In June 2019, we warned that:
“Now, if we assume that China will not turn stimulus back up, and the Fed will not pre-emptively cut interest rates, recession is likely to start in the Eurozone in Q4 this year. The US would follow in Q1 2020.
We assume that the worsening global economic picture will crash the asset markets during Q4 this year.”
Recession in the Eurozone started in Q4 2019, as we warned in March 2019, and in the US in Q1 2020, but this was driven heavily by the coronavirus pandemic.
However, the development in financial markets was arrested by the Fed in mid-September after the repo-markets blew up and the Fed was forced to step into the markets for the first time since 2009, as skyrocketing rates threated to topple highly-levered hedge funds take and the financial markets with them.
Forecasting the impact of the Coronavirus
“The coronavirus has the potential of being the ‘trigger’ which will push the world into a global depression.”
Based on the available data at the time, we continued:
“It looks that the virus spreads very easily, through droplet infection and with a “latency” period that allows infected people to spread the virus before they themselves exhibit symptoms. This implies that the virus has already spread much more widely than original estimates indicate.”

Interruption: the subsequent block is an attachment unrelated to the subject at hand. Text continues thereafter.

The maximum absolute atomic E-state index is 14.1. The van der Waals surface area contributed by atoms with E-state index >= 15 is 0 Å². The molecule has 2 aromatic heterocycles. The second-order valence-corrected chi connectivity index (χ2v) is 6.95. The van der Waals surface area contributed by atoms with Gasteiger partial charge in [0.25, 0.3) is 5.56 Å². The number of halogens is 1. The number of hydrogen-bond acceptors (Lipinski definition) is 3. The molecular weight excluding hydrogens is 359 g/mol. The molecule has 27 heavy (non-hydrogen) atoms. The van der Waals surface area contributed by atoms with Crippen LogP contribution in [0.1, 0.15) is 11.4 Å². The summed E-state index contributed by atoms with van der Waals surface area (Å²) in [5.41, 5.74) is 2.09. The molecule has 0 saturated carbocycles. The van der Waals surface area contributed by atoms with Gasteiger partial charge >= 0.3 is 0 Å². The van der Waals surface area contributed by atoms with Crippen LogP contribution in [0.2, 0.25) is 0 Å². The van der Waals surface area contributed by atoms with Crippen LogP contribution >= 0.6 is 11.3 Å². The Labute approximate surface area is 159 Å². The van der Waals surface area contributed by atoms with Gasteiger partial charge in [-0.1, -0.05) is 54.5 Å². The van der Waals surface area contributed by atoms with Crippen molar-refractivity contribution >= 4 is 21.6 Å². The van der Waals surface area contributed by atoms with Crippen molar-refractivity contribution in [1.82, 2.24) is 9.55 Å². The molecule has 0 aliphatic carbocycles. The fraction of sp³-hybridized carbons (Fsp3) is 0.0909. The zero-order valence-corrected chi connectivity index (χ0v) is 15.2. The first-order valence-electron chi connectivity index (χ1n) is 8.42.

We concluded that:
“If the virus turns into a pandemic, which is definitely possible, the economic and human costs could become very dire not just for China, but for the whole world.”
In early March, we published a Special Report in our Q-Review series detailing how the coronavirus would affect the world economy. Here are some excerpts:
“But the confirmed cases show a pattern that imply that the spread is gaining speed globally (see Figure 5). This seriously decreases the likelihood of a quick resolution to the epidemic. This means that supply disruptions and demand collapses are likely to expand and worsen.
In the most likely scenario, we assume that the outbreak will peak in China in March, but it will take until the May/June timeframe for the outbreak to peak globally.
The economic ramifications will spread worldwide, driven by the spread of the virus, collapse in demand, a crash in the global capital markets and the forced shutdown of production due to intractable supply-chain issues.”
While we were unable to foresee the dramatic double-digit declines in GDP in early March, our then-ominous predictions were perceived as extreme and heavily-criticized both home and abroad. By the end of the month, for obvious reasons, the criticism had subsided.